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SFRA Review#216. March/April1995 of the other officers and by the amount of work we could accomplish together. I said, enthusiastically, that it looked like we would be having fun and getting some important things done. But we can do more and make it more enjoyable if other people help too. You're invited. -Joe Sanders CHANGE Of ADDRESS FOR THE SFRA REVIEW Please address all correspondence and review copies to: Amy Sisson, SFRA Review, 3845 Harrison St #103, Oakland CA 94611 (telephone number 510-655-3711). SFRA EXECUTIVE COMMITTEE MEETING MINUTES Jan\.k'U)' 20-22, 1995 Oeveland, Ohio The meeting was called to order by President Joe Sanders at 7:00 p.m. on Friday, January 20, 1995. Present were Joe Sanders, Milton Wolf, Joan Gordon, David Mead, and Amy Sisson. Treasurer Bob Ewald \-\'as ill but attended a portion of the meeting via telephone. Diane Miller, Chair of the 1995 Annual Meeting in Grand Forks, North Dakota, also attended a portion of the meeting via telephone. Reports Past President Mead reported that President Sanders has the papers necessary to renew SFRA's non-profit corporation status and he will be identified as the new statutory agent. The EC approved the $30 renewal fee. Mead advised he will update the SFRA stationery and brochures and look into prices for new Pioneer and Pilgrim plaques. Mead will chair the Senior Scholars Support Committee. Mead \vill send old SFRA materials, obtained from Past President Hardesty, to the SFRA archives at the University of Kansas. 6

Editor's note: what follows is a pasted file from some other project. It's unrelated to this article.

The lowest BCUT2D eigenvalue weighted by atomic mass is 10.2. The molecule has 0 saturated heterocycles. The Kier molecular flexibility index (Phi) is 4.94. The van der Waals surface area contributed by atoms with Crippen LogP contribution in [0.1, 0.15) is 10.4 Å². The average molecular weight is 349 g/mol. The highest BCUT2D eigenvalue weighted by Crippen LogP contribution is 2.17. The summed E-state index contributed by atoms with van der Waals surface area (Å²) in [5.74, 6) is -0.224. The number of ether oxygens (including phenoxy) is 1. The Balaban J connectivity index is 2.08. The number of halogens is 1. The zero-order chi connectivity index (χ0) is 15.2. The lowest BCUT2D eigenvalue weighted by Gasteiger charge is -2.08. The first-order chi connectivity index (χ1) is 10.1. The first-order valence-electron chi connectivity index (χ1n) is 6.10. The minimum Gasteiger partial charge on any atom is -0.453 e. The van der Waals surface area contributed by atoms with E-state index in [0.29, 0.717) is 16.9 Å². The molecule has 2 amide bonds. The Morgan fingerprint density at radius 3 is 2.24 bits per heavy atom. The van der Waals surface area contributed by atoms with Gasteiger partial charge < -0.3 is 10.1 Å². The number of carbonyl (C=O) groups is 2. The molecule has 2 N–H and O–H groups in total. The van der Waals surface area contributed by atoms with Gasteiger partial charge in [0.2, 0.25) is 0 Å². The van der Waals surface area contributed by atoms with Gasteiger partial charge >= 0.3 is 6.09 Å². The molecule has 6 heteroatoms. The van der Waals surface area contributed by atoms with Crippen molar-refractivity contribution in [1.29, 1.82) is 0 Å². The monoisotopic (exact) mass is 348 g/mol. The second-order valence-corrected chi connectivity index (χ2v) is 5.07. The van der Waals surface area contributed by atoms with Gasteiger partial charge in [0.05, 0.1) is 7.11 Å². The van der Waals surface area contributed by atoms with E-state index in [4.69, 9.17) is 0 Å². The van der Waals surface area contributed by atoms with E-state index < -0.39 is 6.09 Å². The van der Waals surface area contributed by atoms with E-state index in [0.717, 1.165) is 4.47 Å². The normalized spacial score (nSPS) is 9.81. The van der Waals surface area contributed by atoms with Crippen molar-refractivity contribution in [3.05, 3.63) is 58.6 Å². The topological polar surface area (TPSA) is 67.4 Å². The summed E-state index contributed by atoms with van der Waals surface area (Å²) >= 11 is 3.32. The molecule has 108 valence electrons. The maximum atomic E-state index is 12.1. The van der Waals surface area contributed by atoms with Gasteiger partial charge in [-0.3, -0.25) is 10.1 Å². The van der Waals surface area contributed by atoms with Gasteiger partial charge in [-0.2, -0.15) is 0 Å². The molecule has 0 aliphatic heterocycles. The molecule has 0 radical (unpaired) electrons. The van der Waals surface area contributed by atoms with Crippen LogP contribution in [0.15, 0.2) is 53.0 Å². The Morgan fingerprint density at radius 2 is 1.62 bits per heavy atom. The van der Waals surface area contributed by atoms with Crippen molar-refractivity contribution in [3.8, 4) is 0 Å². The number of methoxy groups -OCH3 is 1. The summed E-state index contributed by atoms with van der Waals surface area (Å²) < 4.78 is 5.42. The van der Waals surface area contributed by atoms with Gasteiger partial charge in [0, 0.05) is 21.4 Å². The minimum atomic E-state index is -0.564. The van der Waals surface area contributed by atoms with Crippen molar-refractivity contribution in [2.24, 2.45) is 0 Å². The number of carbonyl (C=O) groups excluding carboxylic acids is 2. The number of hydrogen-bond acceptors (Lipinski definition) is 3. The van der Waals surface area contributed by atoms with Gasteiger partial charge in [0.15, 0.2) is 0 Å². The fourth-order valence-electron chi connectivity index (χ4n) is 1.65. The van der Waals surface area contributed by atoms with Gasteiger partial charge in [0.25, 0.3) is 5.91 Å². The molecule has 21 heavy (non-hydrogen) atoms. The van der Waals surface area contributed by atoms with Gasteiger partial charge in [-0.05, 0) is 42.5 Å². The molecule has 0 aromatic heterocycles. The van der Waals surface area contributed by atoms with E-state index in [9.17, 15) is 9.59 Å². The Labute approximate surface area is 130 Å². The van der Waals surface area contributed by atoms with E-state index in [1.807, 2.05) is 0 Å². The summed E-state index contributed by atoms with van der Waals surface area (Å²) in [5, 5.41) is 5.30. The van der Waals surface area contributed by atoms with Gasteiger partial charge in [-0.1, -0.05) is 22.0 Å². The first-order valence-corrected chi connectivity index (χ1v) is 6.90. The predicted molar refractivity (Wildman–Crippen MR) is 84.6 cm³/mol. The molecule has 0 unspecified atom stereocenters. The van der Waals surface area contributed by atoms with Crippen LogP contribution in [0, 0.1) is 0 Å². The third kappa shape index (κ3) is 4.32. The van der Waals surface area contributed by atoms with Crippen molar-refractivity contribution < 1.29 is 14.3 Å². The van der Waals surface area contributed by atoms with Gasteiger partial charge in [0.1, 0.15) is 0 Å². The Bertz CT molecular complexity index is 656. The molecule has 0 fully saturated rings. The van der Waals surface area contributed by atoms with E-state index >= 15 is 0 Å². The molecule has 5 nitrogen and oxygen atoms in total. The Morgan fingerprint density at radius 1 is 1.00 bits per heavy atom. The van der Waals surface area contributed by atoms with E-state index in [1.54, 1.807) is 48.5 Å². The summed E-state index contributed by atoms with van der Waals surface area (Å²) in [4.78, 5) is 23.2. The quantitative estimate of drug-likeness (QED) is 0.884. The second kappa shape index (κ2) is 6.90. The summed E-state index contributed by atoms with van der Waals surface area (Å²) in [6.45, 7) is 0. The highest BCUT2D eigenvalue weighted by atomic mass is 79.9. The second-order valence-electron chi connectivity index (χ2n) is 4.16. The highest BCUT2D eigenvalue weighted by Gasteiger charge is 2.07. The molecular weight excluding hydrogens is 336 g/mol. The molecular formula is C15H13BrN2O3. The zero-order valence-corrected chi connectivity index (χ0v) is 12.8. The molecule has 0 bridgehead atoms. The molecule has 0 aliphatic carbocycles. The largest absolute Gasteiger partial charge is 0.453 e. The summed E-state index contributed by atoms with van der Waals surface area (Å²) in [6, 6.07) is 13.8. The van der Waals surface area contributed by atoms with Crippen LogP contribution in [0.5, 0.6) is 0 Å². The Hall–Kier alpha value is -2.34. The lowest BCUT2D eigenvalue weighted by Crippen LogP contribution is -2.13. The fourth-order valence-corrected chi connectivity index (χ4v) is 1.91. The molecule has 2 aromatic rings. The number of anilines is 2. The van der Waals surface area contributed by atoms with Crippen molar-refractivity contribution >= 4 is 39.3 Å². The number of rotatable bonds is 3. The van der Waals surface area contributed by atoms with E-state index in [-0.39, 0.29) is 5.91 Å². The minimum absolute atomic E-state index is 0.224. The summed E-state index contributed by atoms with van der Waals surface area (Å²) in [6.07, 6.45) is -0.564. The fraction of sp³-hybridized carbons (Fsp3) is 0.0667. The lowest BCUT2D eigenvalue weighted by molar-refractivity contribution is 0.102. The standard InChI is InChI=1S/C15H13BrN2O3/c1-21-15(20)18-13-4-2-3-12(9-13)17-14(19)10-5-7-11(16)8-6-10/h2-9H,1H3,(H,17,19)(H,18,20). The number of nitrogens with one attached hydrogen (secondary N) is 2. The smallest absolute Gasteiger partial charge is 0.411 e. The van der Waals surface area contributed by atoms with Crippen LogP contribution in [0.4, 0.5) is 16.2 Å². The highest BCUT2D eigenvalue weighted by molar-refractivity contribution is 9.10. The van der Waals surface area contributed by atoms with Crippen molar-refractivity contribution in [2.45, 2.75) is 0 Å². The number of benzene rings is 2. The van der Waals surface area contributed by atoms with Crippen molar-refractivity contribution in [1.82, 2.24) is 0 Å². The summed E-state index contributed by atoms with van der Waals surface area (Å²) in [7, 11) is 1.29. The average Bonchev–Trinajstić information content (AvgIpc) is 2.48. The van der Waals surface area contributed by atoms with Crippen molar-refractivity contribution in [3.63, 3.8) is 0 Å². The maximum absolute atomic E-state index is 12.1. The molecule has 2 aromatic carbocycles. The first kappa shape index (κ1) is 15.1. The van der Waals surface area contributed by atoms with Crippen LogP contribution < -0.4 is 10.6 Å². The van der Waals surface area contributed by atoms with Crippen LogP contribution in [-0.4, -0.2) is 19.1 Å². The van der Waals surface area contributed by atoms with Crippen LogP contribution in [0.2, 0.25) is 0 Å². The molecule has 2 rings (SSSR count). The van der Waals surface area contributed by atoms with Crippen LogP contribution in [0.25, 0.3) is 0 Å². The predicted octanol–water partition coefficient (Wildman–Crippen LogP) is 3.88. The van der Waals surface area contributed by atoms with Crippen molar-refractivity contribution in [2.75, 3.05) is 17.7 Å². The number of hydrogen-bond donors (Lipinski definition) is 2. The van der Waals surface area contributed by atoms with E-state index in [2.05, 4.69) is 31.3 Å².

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SFRA Review #216, Marchi April 1995 President Sanders advised that one goal of his term as Presi dent will be to reach out to public schools. Milt Wolf suggested the EC fashion a middle school SF teaching unit and advised he will look into publishing possibilities, and the EC developed a proposal to do so. Sanders advocates the cultivation of a better connection with the IAFA and fandom. Those members attending the upcoming ICFA (Sanders, Gordon, and Wolf) will attempt to meet with IAFA officers to discuss possible jOint activities. For connections with fandom, it was suggested a joint SFRAIIAFA Worldcon academic track be developed and a similar link with Readercon be made. Sanders will circu late SFRA information through the Fantasy Amateur Press Associa tion, Wolf \viU do so through the American Library Association, and Joan Gordon \viiI investigate placing an SFRA ad in NCTE publications. Mead V\till explore advertising SFRA on computer bulletin boards. Sanders \vill ask Lynn Williams to help make contacts with regional MLAs. Vice President Wolf reported that the SFRAITor fiction anthol ogy may not be published until fall of 1995. Tor paid a $15,000 advance which was primarily used to pay authors a one-time fee for their stories. Royalties will go to the editors and the SFRA. Wolf will obtain a copy of the contract and the proposed table of contents for the SFRA. Proceedings from the Reno conference should be mailed in March. The Reno conference video can be ordered through Wolf; the 15 hour unedited version has been archived in Kansas. Treasurer Ewald reported he has currently received 154 membership renewals. The current account balance is approximately $23,000 ($20,88G balance plus approximately $2,000 in undeposited funds). Mead will contact Betty Hull and Beverly Friend to request a closing financial report from the Chicago meeting be sent to Sanders and Ewald. Ewald \vill contact Martin Greenberg to clarify the royalty situa tion for the second SFRA anthology. Ewald reported the forthcoming Pilgrim book will be paid for with money obtained by Hal Hall. This volume will be distributed to all SFRA. members as well as deposited in ten science fiction collec tions. Proceeds from the sale of this volume by Borgo Press will be used to subsidize the publication of the 1993 proceedings volume, 7